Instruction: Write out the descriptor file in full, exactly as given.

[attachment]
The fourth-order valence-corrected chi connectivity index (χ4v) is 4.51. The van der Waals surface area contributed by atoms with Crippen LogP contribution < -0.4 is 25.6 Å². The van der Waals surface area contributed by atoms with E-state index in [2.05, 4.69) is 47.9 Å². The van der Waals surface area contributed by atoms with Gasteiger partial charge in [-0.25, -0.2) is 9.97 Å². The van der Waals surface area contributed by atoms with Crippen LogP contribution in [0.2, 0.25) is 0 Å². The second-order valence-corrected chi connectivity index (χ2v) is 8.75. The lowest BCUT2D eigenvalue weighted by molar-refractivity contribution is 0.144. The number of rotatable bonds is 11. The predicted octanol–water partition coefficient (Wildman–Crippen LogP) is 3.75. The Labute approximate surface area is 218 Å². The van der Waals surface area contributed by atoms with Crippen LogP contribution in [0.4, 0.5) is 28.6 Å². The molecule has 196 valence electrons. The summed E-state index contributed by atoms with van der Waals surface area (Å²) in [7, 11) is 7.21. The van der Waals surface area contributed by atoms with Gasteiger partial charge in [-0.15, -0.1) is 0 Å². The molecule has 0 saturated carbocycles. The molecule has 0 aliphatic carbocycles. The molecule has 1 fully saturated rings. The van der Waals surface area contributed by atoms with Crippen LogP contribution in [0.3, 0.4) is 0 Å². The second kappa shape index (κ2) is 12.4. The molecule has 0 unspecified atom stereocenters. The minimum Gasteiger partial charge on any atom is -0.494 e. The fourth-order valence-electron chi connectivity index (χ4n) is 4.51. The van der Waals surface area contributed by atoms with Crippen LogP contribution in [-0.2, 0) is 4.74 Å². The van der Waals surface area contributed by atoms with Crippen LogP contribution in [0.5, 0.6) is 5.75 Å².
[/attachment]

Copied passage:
The fourth-order valence-corrected chi connectivity index (χ4v) is 4.51. The van der Waals surface area contributed by atoms with Crippen LogP contribution < -0.4 is 25.6 Å². The van der Waals surface area contributed by atoms with E-state index in [2.05, 4.69) is 47.9 Å². The van der Waals surface area contributed by atoms with Gasteiger partial charge in [-0.25, -0.2) is 9.97 Å². The van der Waals surface area contributed by atoms with Crippen LogP contribution in [0.2, 0.25) is 0 Å². The second-order valence-corrected chi connectivity index (χ2v) is 8.75. The lowest BCUT2D eigenvalue weighted by molar-refractivity contribution is 0.144. The number of rotatable bonds is 11. The predicted octanol–water partition coefficient (Wildman–Crippen LogP) is 3.75. The Labute approximate surface area is 218 Å². The van der Waals surface area contributed by atoms with Crippen LogP contribution in [0.4, 0.5) is 28.6 Å². The molecule has 196 valence electrons. The summed E-state index contributed by atoms with van der Waals surface area (Å²) in [7, 11) is 7.21. The van der Waals surface area contributed by atoms with Gasteiger partial charge in [-0.15, -0.1) is 0 Å². The molecule has 0 saturated carbocycles. The molecule has 0 aliphatic carbocycles. The molecule has 1 fully saturated rings. The van der Waals surface area contributed by atoms with Crippen LogP contribution in [0.3, 0.4) is 0 Å². The second kappa shape index (κ2) is 12.4. The molecule has 0 unspecified atom stereocenters. The minimum Gasteiger partial charge on any atom is -0.494 e. The fourth-order valence-electron chi connectivity index (χ4n) is 4.51. The van der Waals surface area contributed by atoms with Crippen LogP contribution in [-0.2, 0) is 4.74 Å². The van der Waals surface area contributed by atoms with Crippen LogP contribution in [0.5, 0.6) is 5.75 Å².